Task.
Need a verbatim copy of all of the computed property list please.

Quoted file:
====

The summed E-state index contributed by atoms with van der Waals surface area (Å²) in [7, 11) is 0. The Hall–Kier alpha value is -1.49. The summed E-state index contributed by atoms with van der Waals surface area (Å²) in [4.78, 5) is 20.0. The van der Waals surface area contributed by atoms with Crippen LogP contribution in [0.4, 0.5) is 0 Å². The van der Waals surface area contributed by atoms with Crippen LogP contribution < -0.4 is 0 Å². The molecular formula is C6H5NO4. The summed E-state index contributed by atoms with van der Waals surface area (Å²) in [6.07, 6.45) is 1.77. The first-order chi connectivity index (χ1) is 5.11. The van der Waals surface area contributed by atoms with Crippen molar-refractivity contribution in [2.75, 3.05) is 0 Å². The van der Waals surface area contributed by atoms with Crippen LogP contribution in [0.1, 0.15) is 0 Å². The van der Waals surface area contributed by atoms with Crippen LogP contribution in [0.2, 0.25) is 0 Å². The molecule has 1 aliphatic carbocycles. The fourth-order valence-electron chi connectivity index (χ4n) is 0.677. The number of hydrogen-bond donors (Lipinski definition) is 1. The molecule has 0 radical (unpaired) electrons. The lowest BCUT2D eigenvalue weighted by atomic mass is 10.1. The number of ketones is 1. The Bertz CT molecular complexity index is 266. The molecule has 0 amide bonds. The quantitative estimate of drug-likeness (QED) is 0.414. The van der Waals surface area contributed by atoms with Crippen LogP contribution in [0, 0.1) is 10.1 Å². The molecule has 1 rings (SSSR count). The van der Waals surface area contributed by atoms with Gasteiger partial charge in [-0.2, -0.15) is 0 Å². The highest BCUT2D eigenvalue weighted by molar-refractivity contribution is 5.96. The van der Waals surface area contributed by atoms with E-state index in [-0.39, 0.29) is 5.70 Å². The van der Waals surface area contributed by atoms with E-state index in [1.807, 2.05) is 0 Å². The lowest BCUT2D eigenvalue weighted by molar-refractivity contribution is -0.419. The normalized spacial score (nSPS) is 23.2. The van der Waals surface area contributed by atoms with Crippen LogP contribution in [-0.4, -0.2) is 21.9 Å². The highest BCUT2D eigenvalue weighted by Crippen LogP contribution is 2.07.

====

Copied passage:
The summed E-state index contributed by atoms with van der Waals surface area (Å²) in [7, 11) is 0. The Hall–Kier alpha value is -1.49. The summed E-state index contributed by atoms with van der Waals surface area (Å²) in [4.78, 5) is 20.0. The van der Waals surface area contributed by atoms with Crippen LogP contribution in [0.4, 0.5) is 0 Å². The van der Waals surface area contributed by atoms with Crippen LogP contribution < -0.4 is 0 Å². The molecular formula is C6H5NO4. The summed E-state index contributed by atoms with van der Waals surface area (Å²) in [6.07, 6.45) is 1.77. The first-order chi connectivity index (χ1) is 5.11. The van der Waals surface area contributed by atoms with Crippen molar-refractivity contribution in [2.75, 3.05) is 0 Å². The van der Waals surface area contributed by atoms with Crippen LogP contribution in [0.1, 0.15) is 0 Å². The van der Waals surface area contributed by atoms with Crippen LogP contribution in [0.2, 0.25) is 0 Å². The molecule has 1 aliphatic carbocycles. The fourth-order valence-electron chi connectivity index (χ4n) is 0.677. The number of hydrogen-bond donors (Lipinski definition) is 1. The molecule has 0 radical (unpaired) electrons. The lowest BCUT2D eigenvalue weighted by atomic mass is 10.1. The number of ketones is 1. The Bertz CT molecular complexity index is 266. The molecule has 0 amide bonds. The quantitative estimate of drug-likeness (QED) is 0.414. The van der Waals surface area contributed by atoms with Crippen LogP contribution in [0, 0.1) is 10.1 Å². The molecule has 1 rings (SSSR count). The van der Waals surface area contributed by atoms with Gasteiger partial charge in [-0.2, -0.15) is 0 Å². The highest BCUT2D eigenvalue weighted by molar-refractivity contribution is 5.96. The van der Waals surface area contributed by atoms with E-state index in [-0.39, 0.29) is 5.70 Å². The van der Waals surface area contributed by atoms with E-state index in [1.807, 2.05) is 0 Å². The lowest BCUT2D eigenvalue weighted by molar-refractivity contribution is -0.419. The normalized spacial score (nSPS) is 23.2. The van der Waals surface area contributed by atoms with Crippen LogP contribution in [-0.4, -0.2) is 21.9 Å². The highest BCUT2D eigenvalue weighted by Crippen LogP contribution is 2.07.